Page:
The Heathen neighbour cities that worshipped several gods, would sometimes make a league of peace,' and say, - Do you worship your god, and we will worship ours, without meddling with one another's religion; -- but it is horrible so to divide Christ!
It remains therefore, that there is no other way to answer the design of Christ, than that Christians of the same faith do hold comrnunion and receive one. another, notwithstanding their various opinions; - and if any one object against his joining with the Established Church where he lives, That he is of one opinion, and they of another in many things, lie needs only to mind
that this is the very case that St. Paul was here speaking of, when he bids them receive one another. They that he speaks to were likewise of different opinions ; and it was on occasion of such difference that he gives them this command of not separating for them.
Before I go any farther, I shall observe two corollaries that do naturally follow from what has been said :
One is, That in far the greatest number of the divided churches and partics that are in Christeudom, the sin, the mischief, and the danger to their souls, does not consist so much in the tenets and opinions for which they differ, as in the divisions which they make for them; the separations, the mutual excommunications, or renouncing of one another's communion. This, I conceive to be so clear a truth, that whereas, if I had a friend or brother, or any one for whose eternal good I were most concerned, that differed in some such opinions from the church where he lived, and (as I thought) from the truth, and yet did resolve and declare (as the old English Puritans did) that he would make no disturbance or separation, I should think it a thing of no great consequence whether ever his opinion were rectified or not; yet, if I found that he were inclined to separate, I should think labour ought to be taken, as for bis life, to hinder that.
The other is, That those churches which do impose, as terms of communion (I mean of lay-communion) the fewest subscriptions, or indeed none at all, to any doctrines, beside the fundamental doctrines of Christian faith, have in that respect the best and most excellent constitution; it is fitted for the fulfilling of this command of the Apostle :- to do otherwise, is to refuse what he here prescribes, of receiving one that is weak in the faith; for, supposing those doctrines to be true, yet he may think otherwise; and then he cannot be received without affirming what is in his conscience a falsehood. He is therefore rejected, and, as far as that church can go, lost; whereas, if he had been received without such a condition, he might either have learned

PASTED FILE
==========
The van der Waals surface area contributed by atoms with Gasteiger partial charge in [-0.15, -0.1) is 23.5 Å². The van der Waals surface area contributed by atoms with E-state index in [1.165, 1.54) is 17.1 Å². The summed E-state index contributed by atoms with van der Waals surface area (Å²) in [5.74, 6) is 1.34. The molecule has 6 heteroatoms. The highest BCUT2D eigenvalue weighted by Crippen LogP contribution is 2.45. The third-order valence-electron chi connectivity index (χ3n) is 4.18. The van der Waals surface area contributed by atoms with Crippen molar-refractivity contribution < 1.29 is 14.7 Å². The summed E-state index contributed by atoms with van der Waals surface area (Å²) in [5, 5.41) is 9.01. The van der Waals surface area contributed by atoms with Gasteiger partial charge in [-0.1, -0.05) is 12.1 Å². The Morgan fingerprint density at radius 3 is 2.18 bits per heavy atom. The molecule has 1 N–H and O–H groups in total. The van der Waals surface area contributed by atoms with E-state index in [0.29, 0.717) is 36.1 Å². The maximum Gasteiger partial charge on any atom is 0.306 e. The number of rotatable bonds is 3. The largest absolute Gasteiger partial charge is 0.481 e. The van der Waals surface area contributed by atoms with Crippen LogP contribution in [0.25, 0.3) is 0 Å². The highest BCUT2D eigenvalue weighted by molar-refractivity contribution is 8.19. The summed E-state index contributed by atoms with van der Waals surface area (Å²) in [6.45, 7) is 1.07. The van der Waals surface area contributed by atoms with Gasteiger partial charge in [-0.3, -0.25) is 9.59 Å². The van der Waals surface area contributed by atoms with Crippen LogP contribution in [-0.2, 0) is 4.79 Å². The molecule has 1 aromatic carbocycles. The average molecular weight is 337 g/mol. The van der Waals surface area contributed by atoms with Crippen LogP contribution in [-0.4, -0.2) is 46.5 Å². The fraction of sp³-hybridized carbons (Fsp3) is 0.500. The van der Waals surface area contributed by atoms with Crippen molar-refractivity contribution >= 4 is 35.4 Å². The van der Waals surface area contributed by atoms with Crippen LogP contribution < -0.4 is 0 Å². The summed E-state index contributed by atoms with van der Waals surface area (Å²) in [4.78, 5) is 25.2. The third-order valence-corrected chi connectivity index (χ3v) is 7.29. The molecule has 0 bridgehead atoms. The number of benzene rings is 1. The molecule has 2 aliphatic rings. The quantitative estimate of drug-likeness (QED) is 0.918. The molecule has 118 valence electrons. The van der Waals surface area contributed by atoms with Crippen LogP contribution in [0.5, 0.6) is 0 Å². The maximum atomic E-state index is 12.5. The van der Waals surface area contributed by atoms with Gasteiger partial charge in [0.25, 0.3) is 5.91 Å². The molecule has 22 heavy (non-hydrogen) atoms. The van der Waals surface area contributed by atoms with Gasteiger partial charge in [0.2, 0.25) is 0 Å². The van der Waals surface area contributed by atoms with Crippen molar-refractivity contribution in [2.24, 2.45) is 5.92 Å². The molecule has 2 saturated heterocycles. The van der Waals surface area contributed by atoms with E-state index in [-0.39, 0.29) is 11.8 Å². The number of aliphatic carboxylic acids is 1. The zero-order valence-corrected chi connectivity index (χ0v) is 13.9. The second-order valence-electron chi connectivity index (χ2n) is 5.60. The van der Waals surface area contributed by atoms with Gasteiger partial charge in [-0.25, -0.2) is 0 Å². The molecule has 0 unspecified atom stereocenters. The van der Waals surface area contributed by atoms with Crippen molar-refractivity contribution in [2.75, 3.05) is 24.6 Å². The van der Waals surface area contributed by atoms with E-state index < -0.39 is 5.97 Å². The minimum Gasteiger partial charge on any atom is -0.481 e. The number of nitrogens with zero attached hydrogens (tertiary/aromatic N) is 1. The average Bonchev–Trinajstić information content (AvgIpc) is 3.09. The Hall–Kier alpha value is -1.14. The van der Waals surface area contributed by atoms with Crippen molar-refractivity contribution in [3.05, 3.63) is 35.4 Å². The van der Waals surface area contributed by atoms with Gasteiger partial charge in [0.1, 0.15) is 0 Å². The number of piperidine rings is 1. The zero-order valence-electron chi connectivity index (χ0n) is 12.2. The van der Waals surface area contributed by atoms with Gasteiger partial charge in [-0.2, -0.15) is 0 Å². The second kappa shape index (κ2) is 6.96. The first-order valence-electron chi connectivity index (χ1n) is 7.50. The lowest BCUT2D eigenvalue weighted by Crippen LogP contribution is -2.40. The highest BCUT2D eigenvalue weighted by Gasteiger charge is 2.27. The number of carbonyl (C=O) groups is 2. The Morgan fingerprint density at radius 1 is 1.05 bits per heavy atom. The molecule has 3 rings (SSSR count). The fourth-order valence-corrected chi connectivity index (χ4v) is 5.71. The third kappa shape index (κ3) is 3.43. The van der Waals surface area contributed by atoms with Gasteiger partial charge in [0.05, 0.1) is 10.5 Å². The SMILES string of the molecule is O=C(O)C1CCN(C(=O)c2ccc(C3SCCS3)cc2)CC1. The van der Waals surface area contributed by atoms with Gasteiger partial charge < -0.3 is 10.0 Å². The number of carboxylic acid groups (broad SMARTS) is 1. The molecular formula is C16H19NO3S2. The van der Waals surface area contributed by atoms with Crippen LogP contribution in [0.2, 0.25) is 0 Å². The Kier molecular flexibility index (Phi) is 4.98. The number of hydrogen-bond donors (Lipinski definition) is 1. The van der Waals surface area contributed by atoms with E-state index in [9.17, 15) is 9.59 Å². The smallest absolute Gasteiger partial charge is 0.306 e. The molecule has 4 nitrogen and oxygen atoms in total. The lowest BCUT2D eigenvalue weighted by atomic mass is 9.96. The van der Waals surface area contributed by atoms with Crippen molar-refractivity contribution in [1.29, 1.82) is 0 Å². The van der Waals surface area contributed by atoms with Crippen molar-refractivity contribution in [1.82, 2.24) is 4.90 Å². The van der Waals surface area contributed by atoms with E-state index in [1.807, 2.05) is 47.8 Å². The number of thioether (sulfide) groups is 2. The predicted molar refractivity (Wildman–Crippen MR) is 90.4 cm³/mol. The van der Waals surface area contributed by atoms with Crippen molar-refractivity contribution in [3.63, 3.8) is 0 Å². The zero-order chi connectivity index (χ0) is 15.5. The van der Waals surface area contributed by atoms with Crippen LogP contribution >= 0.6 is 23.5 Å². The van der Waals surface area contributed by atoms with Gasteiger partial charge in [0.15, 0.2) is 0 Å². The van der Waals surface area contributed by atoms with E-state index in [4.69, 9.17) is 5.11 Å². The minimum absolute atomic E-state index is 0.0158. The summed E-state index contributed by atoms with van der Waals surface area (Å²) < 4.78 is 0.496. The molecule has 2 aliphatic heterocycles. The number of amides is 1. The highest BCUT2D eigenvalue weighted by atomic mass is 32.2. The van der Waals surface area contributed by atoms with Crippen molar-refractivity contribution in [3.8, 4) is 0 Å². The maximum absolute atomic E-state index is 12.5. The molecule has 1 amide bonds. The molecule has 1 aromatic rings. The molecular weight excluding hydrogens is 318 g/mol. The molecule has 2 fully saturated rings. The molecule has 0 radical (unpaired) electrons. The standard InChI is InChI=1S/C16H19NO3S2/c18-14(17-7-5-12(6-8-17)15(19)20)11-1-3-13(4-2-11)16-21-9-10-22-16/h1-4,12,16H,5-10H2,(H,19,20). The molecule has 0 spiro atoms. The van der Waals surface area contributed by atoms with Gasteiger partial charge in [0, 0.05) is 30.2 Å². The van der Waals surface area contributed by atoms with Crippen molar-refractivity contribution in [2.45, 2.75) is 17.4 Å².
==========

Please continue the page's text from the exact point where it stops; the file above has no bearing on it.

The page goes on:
better in time; or if he had not, that error would not finally have much hurt him, for it is supposed to be no fundainental oné; nor would it have hurt the church, for he is supposed to be one that desired to be received, and that would not have made any schism for it. I do not pretend to know the history of the constitutions of the many churches that now are; but of all that I do know, the Church of England is, in this respect, the best constituted. That church requires of a layman no declaration, subscription, or profession, but only of the baptismal covenant. Any person when he is baptized; must, by himself, if he be of age, - by his sponsers, if an infant, profess to renounce the Devil and all wickedness, to believe the Creed, and to keep God's commandments. There is nothing required after this to his full communion; save that he learn and answer to the questions of a very short Catechism ; of one clause whereof I must, by and by, say something. Nobody can in other matters compel him to subscribe the opinions which the church thinks truest, nor to recant those which he thinks truest.